In 1955, MG threw away its traditional sportscar mould and began producing an all new sleek little roadster, the MGA. The MGA was a breath of fresh air compared to the previous post-war MG cars that had really been restyled pre-war designs. The new car featured a modern, low-slung open roadster,
although this was still mounted on a separate chassis and used detachable side screens on passenger doors, common practice on all open MG cars.
MG enthusiasts were given a hint of what was to come in 1951 when George Phillips drove a re-bodied TD Midget in the Le Mans 24-hour endurance race. The car, built for him by MG following his successes with his own TC, had been fitted with a lightweight two-seat racecar style body. It was a road-going version of the Phillips car, proposed to BMC in 1952 as a replacement for the TD Midget, but which had been turned down because of the corporation's decision to build the Austin-Healey 100. MG had gone as far as building a full prototype of the MGA by using TD running gear, the 1250 XPAG engine, a re-designed chassis, and the MGA bodywork.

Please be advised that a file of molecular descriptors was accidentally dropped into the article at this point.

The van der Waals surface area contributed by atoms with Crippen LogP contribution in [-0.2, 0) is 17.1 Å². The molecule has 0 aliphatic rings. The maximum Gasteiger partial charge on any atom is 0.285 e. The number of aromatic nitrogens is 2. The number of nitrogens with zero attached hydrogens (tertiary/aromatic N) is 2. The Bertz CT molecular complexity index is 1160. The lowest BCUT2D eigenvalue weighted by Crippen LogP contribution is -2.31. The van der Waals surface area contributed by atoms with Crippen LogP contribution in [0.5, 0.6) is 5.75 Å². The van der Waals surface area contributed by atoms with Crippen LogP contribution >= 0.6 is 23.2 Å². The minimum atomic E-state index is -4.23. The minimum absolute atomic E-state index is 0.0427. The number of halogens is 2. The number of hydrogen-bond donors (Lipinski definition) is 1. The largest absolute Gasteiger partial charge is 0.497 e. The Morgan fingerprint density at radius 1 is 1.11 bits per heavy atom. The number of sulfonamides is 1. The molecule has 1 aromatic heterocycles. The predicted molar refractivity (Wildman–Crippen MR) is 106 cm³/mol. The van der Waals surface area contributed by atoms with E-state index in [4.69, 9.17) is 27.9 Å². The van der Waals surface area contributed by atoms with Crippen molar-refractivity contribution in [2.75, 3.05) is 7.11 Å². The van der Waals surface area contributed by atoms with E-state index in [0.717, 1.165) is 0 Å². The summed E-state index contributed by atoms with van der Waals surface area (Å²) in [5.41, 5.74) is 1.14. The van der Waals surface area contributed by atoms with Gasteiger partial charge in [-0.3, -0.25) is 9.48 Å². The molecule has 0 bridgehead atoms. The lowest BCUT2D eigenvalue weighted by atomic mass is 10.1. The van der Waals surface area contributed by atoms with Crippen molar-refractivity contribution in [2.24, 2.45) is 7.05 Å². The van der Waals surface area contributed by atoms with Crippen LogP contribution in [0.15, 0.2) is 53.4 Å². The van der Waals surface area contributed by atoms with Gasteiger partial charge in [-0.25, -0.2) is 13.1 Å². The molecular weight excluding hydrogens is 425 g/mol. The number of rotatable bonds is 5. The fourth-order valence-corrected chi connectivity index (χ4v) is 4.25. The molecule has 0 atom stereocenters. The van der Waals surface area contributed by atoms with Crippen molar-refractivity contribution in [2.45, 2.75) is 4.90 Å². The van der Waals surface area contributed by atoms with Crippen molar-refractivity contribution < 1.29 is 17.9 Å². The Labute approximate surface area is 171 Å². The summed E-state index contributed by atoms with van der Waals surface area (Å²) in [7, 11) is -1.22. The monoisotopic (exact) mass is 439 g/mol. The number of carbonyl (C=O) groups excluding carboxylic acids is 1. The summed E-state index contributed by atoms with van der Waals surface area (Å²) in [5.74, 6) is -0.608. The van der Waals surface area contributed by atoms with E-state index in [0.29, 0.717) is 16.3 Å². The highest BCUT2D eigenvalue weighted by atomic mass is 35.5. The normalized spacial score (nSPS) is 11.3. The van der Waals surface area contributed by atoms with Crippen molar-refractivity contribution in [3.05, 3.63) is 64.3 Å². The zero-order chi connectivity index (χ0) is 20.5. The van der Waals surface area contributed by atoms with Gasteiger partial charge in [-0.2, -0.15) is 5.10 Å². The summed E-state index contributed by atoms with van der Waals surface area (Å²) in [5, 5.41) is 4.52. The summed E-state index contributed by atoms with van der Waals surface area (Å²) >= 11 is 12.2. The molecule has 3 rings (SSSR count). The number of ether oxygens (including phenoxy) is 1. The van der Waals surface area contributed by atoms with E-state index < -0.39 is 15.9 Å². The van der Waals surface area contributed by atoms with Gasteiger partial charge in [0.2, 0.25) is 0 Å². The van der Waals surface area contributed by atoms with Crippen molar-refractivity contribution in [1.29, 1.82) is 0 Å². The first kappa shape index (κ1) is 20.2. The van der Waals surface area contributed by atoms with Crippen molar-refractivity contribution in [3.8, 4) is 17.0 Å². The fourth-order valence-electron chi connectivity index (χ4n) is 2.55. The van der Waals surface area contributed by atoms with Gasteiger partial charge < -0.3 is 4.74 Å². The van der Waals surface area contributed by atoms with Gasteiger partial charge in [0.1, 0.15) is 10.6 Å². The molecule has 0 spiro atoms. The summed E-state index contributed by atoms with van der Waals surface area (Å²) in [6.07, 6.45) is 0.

When it eventually became clear that the TF Midget was a bit of a lame duck, and that it would have to be replaced, the new MG sports car was finally given the chance it deserved. The delay in production had one advantage in that it allowed MG to refine the design and install the much newer 1489cc four cylinder B-series engine and its transmission from the Magnette saloon.
Traditional MG fans were surprised by the car's modern looks to start with, but the MGA soon found plenty of eager buyers all around the world, particularly in the all-important US market. The MGA used the new BMC B-Series engine, in twin carb, 1489cc format that produced excellent performance (95mph) and plenty of scope for developing as a competition car.
The MGA sold well in this, its original "1500" form until 1959 when it received a more powerful 1600cc engine, bringing even more performance.
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